COVID-19 disrupts college recruitment

Virus affects Lindsay Hahn, Eleanor McMeen, Jackson Turner pursuit of college sports

Robert Sullivan, Sports Editor

Since beginning her competitive basketball career in third grade, Lindsay Hahn ‘21 has always sought to compete at the next level, she said. For a while, that meant playing on varsity; however, that goal quickly changed after making the squad her freshman year. 

She has since spent the past few years communicating with college coaches and visiting campuses in the pursuit of playing college basketball, she said. Although she recently committed to Division II college Winona State, her recruitment was greatly affected by the black hole COVID-19 created between student athletes and coaches.

“Finally having committed to a college where I know I’ll get the best of both worlds between academics and sports feels like a huge weight has been lifted off my shoulders,” Hahn said. “It’s already such a stressful situation trying to figure out college, especially with sports. To have to go through a pandemic with limited contact with coaches makes it more exhausting.”

The restrictions were established beginning in March and have affected each division of NCAA, but Division II and Division III schools have been a bit more lenient when it comes to making contact with athletes, head girls varsity coach Meghan Hutchens said. 

Regardless of the division, coaches have been unable to meet in person with student athletes and had to rely on game film, which does not necessarily demonstrate leadership characteristics, Hahn said. 

With the added difficulties, LT varsity coaches remain committed to helping guide aspiring college athletes towards their goal, Hutchens said.

“Colleges and college coaches are in a tough situation because there is no right answer,” Hutchens said. “Our coaching staff will continue to share game footage and reach out to colleges, and hopefully college coaches will continue to use us as resources.”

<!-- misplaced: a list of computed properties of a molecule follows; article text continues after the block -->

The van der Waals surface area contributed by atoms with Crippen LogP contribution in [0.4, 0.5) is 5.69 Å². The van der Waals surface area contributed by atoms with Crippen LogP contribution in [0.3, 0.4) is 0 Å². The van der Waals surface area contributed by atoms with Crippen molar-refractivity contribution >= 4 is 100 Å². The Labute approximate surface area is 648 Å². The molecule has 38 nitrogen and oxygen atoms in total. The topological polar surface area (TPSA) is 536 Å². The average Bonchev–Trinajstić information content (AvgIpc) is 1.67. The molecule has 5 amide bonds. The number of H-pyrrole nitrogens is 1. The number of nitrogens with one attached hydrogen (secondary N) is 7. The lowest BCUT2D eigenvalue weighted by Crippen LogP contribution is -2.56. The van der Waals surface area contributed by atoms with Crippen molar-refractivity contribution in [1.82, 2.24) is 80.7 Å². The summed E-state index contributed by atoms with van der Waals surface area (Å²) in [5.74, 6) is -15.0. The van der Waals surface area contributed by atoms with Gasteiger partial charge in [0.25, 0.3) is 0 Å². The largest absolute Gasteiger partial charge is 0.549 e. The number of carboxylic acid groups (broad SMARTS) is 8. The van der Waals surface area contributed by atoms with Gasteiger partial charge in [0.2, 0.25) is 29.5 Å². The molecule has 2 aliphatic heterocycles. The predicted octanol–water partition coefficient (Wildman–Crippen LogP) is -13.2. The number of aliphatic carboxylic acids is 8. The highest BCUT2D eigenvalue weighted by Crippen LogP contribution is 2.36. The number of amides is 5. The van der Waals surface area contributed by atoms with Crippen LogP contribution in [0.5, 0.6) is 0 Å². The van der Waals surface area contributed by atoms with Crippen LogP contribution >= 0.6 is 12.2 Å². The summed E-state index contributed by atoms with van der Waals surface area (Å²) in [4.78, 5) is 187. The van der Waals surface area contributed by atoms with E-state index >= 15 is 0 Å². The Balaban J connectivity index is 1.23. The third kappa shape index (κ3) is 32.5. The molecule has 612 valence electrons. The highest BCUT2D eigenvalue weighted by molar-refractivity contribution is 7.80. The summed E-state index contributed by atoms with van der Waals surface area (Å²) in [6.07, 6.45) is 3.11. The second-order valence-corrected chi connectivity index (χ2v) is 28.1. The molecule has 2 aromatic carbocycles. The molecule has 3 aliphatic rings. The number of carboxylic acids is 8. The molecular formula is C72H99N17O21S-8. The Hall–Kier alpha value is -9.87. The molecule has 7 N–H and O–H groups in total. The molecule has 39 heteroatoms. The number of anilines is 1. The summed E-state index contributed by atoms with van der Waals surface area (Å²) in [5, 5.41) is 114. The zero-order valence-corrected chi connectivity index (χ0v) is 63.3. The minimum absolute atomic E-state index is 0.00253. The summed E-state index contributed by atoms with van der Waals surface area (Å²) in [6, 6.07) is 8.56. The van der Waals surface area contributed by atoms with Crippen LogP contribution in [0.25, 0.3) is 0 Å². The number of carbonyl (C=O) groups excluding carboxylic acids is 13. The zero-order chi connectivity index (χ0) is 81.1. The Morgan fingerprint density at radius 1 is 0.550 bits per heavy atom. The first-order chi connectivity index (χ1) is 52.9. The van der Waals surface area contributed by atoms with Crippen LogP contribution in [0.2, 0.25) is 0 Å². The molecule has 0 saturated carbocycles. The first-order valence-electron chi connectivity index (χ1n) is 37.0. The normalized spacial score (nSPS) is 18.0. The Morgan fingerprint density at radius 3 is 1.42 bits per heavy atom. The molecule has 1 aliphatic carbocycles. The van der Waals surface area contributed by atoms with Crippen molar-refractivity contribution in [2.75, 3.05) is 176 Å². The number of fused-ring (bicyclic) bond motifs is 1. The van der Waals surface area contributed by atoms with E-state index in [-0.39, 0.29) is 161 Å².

Similarly to Hahn, All-American girls swimmer Eleanor McMeen’s ‘21 recruitment process was completely changed by COVID-19, she said. McMeen, who is on the record board for multiple events, was set to make official campus tours in the spring before public health concerns forced cancellations. She credits the extra time as a factor which allowed her to explore other schools—ultimately leading her to choose Tulane, a decision she is very excited about, McMeen said.

“I tried to never stress about the uncertainty of the future with recruiting, but I did worry about it a little,” McMeen said. “I had to remind myself that everyone else was in the same position as me.”

For many student-athletes, COVID-19’s untimeliness and disruption has not allowed for decisions to be finalized over recruitment. Jackson Turner ‘21, a three-year starter on the boys varsity soccer team, was preparing for the most important soccer tournament he would have participated ina college showcase for club team FC United Academywhen COVID-19 hit, Turner said. Without that tournament and the majority of his spring season, it made it impossible for coaches to watch him play, halting any potential recruitment.

“It still frustrates me to this day because I think my college application process would be a lot different right now had COVID-19 not been here,” he said. “Now, I may or may not play soccer in college because I haven’t been recruited by as many schools as I would’ve hoped.”

Turner will continue to contact colleges and send in film in the upcoming months in pursuit of playing collegiately, he said. The Illinois High School Association will allow the boys soccer season to begin in February.